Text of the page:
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Big Business Bankruptcy

Businesses come and go. Those of us who live in large cities are often witness to the comings and goings of various restaurants and boutique clothing stores. The life and death cycle of these establishments is such a constant that we almost do not even notice it. However, when an industry giant goes belly up, it is rather noticeable. If the small businesses are like wildflowers, institutions like Sears are great oaks. When they fall or burn, we feel it. One such oak is currently falling in Cook County, Illinois.

Strack & Van Til, the parent company of Central Grocers, amassed roughly $225 million dollars' worth of debts in recent years, and has filed for bankruptcy. Strack wanted to keep the proceedings in Delaware where they are incorporated. Their creditors filed a successful motion to forcibly try their bankruptcy in Illinois where Central Grocers is located. This way the court has the authority to divvy up the company's assets and the creditors stand a greater chance of recouping their losses.

Filing for Bankruptcy

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Parking Tickets and Bankruptcy in Chicago

Most of us think of parking tickets as an expensive inconvenience — like costly bird droppings that fall into our lives and ruin our days. While we all dread seeing the loathed orange pamphlet stuck underneath our windshield wipers, for some, parking tickets can be financially devastating. Those people who unable to get out from under Chicago parking ticket debt often turn to bankruptcy.

Cook County is seeing a significant rise in bankruptcies for which Chicago's Parking bureau is listed as a creditor. One Chapter 13 trustee said those listing parking tickets as a significant factor account for nearly half of all bankruptcy filings in Cook County. This comes as a shock to those following the industry as well as the hapless individuals whose financial lives have been torpedoed by parking tickets.

Filing for Bankruptcy

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New York City Taxi Medallions Up for Auction Following Drivers' Bankruptcies

In June 2018, 139 taxi medallions will be made available to the public at a New York City bankruptcy auction. According to auctioneers, at least 20 of the medallions will be sold.

A valid medallion is required to operate a taxi in New York City. Currently, there are 13,587 taxi medallions in use in cabs throughout the city. Although the iconic yellow taxi cabs are still a popular way for New Yorkers and tourists to get around, many drivers are being pushed out of the market by Uber and other rideshare companies. These taxi drivers are often filing for bankruptcy as a way to recover financially.

How a Bankruptcy Auction Works

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Bertucci's Plans to File for Bankruptcy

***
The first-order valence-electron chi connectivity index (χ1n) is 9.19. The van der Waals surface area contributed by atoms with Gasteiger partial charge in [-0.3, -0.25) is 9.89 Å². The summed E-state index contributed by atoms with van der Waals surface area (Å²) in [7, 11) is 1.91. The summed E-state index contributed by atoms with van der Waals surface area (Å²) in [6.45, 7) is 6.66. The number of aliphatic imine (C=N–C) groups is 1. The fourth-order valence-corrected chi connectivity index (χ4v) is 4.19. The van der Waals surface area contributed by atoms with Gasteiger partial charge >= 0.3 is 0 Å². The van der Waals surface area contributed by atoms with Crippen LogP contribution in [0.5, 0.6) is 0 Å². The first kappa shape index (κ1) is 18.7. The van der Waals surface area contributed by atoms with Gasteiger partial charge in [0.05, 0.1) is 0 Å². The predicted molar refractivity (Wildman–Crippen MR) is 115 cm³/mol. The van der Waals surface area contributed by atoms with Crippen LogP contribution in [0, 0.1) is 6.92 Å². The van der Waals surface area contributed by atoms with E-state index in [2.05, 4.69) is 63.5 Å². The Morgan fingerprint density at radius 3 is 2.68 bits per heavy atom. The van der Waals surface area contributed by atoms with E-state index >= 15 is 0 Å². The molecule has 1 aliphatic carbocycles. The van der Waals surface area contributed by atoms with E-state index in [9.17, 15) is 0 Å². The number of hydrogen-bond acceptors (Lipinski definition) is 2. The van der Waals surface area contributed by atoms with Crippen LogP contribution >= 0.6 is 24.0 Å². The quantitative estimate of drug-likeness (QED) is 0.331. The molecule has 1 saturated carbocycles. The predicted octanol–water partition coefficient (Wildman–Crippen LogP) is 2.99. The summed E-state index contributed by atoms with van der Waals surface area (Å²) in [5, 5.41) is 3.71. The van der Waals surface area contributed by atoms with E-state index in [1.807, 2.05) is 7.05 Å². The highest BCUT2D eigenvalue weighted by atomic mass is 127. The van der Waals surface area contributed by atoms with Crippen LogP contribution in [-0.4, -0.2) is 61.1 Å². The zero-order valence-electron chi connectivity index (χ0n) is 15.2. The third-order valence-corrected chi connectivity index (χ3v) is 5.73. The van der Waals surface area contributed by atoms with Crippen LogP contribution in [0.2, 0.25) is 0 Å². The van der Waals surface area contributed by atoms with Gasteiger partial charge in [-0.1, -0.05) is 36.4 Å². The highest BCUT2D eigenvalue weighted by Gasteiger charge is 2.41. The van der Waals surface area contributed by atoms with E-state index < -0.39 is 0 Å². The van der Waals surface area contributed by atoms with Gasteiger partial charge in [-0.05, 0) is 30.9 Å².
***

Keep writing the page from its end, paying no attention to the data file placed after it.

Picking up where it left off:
Bertucci's Inc., a Massachusetts-based restaurant chain best known for its brick oven pizza, has announced that it will file for bankruptcy in the coming weeks. Currently, Bertucci's operates more than 80 locations throughout the northeastern United States. Its first location opened in 1981.

Bertucci's reported that its sales fell 2.7% in 2017. That year, it made a total of $183 million in sales. It reported these figures to Technomic, a Chicago-based food service industry research firm. Overall, sales at the top 500 sit-down restaurants in the United States rose 1% in 2017 and overall, the industry saw sales rise by 3.5%. Bertucci's has not announced much about its plan to file for bankruptcy, other than that the company is searching for a buyer to take the reigns once it completes the bankruptcy process. Currently, it is owned by Levine Leichtman Capital Partners. Debt is nothing new for the Italian restaurant chain; in 2015, its current owner refinanced its debt to set it on a more sustainable course. Its current bankruptcy plan is another attempt to bring the company into a new era where it can be profitable again.

Competing with Fast Casual Food Retailers

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iHeartMedia Plans to File for Bankruptcy in Early March 2018

iHeartMedia, the largest network of terrestrial radio stations in the United States, is set to file for bankruptcy soon. Currently, the company is about $20 billion in debt. According to insiders, advisors for the company's senior creditors have seen the documents that will be used on the first day of the company's bankruptcy proceeding.

Although it can seem sudden, iHeartMedia has actually been in talks with its creditors for months about how to handle its massive debt. The bankruptcy is coming after the media company has been repeatedly unable to work out a manageable way to handle its debt with its largest creditor group and determine how to divide the equity in its radio business with junior debt holders.

Missed Payments Lead to Bankruptcy

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